The authors do acknowledge that this method of classification may not be accurate for hurricanes that occur before October. In an effort to assess the impact of the Bove et al. (1998) classification, each hurricane season was then divided into two time periods. The first includes hurricanes occurring from June through September (JJAS), while the second includes hurricanes that occur during October and November (ON). JJAS and ON hurricanes are classified by the ENSO year in which they actually occur. For example, using the Bove et al. (1998) method, the entire (June through November) 1992 hurricane season would be classified as neutral; however, when dividing the season, JJAS are classified as warm while ON are considered neutral. Thus, ON hurricanes are classified by the same ENSO year as they are using the Bove et al. method, while JJAS hurricanes are classified by the preceding ENSO year.

    b. Study Regions

    Landfall frequencies are determined for the countries surrounding the Caribbean Sea between 8.4ºN and 23.2ºN and 57.0ºW and 89.0ºW (Fig. 1). The study area was divided a priori into the North, East, and West Caribbean. These three regions represent the geographic boundaries of the Caribbean. The North Caribbean includes Cuba, Jamaica, Puerto Rico, Hispaniola, and the Virgin Islands; the East Caribbean includes the northeastern coast of South America and the Lesser Antilles east of the Virgin Islands; and the West Caribbean includes the Yucatan Peninsula down through the coast of northwestern South America (Fig. 1).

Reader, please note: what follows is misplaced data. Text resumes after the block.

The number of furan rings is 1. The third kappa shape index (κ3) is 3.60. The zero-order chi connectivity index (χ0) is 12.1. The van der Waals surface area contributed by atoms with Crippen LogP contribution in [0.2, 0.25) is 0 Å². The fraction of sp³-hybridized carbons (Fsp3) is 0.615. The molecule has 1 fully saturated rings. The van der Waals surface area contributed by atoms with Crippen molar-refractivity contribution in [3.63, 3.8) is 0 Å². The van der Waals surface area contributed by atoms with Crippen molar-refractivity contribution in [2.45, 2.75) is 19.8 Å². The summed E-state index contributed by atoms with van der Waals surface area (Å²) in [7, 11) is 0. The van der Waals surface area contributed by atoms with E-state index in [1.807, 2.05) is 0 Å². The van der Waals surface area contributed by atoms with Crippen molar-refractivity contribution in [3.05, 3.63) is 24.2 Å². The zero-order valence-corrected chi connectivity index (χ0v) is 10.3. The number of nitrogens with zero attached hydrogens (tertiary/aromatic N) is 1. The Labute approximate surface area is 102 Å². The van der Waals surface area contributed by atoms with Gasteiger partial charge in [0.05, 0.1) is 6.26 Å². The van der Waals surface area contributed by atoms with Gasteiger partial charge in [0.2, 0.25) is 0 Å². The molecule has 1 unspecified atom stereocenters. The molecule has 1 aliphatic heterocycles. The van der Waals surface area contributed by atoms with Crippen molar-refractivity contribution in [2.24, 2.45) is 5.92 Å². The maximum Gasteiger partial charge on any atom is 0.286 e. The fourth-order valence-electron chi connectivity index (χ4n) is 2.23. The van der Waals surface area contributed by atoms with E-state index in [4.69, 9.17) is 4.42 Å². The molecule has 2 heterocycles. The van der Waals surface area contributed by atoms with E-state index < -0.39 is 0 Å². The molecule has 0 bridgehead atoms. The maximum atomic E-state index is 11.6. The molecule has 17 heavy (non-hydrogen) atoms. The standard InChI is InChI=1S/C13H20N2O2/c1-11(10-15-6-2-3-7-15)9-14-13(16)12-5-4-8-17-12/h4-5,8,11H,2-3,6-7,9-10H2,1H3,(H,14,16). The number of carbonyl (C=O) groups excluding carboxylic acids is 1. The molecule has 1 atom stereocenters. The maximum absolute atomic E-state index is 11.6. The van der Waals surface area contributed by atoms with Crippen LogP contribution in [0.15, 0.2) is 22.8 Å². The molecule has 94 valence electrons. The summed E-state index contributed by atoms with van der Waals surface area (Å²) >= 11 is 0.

Fig. 1: Map of the Caribbean and study regions. The three regions are defined as the North, East, and West Caribbean.
  5. Methodology
  6. The Atlantic Basin Best Track data (Neumann et al. 1993) are used to determine hurricane landfalls. The Best Track data are composed of six-hourly observations (0Z, 6Z, 12Z, and 18Z) of storm center position, wind speed, and pressure (if available). The latitude and longitude of each storm that passed through our defined boundaries are compared with the ETOPO5 topography data (NGDC 1988) to determine whether landfall occurred. A hurricane is counted as making landfall if its storm center position is identified by the ETOPO5 data as having been within 80 km of land at least once within our defined boundaries. The 80 km radius accounts for storms which pass between islands or come very close to an island. Although the center does not actually cross land, these islands are often impacted by hurricane force winds. The radius of hurricane force winds can vary depending on the size of the individual storm (C. Landsea, personal communication, 2002). An 80 km radius was chosen as a compromise between very large and small hurricanes.